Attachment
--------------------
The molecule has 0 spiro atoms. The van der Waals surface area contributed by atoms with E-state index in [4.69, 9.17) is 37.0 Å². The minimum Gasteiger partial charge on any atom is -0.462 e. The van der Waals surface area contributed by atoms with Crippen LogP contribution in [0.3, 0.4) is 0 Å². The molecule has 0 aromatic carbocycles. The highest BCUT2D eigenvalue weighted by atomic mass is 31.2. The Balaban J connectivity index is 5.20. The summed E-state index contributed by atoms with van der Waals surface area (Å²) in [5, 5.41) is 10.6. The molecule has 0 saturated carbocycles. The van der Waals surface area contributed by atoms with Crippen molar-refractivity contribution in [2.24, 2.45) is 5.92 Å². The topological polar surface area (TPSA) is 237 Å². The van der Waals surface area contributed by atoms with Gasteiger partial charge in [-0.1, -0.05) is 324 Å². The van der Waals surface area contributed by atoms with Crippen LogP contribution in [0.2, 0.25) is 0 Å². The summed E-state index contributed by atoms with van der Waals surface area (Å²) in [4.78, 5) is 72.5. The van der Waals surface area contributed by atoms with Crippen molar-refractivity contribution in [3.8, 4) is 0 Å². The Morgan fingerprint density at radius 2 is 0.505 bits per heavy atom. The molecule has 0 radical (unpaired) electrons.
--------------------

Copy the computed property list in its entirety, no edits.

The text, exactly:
The molecule has 0 spiro atoms. The van der Waals surface area contributed by atoms with E-state index in [4.69, 9.17) is 37.0 Å². The minimum Gasteiger partial charge on any atom is -0.462 e. The van der Waals surface area contributed by atoms with Crippen LogP contribution in [0.3, 0.4) is 0 Å². The molecule has 0 aromatic carbocycles. The highest BCUT2D eigenvalue weighted by atomic mass is 31.2. The Balaban J connectivity index is 5.20. The summed E-state index contributed by atoms with van der Waals surface area (Å²) in [5, 5.41) is 10.6. The molecule has 0 saturated carbocycles. The van der Waals surface area contributed by atoms with Crippen molar-refractivity contribution in [2.24, 2.45) is 5.92 Å². The topological polar surface area (TPSA) is 237 Å². The van der Waals surface area contributed by atoms with Gasteiger partial charge in [-0.1, -0.05) is 324 Å². The van der Waals surface area contributed by atoms with Crippen LogP contribution in [0.2, 0.25) is 0 Å². The summed E-state index contributed by atoms with van der Waals surface area (Å²) in [4.78, 5) is 72.5. The van der Waals surface area contributed by atoms with Crippen molar-refractivity contribution in [3.8, 4) is 0 Å². The Morgan fingerprint density at radius 2 is 0.505 bits per heavy atom. The molecule has 0 radical (unpaired) electrons.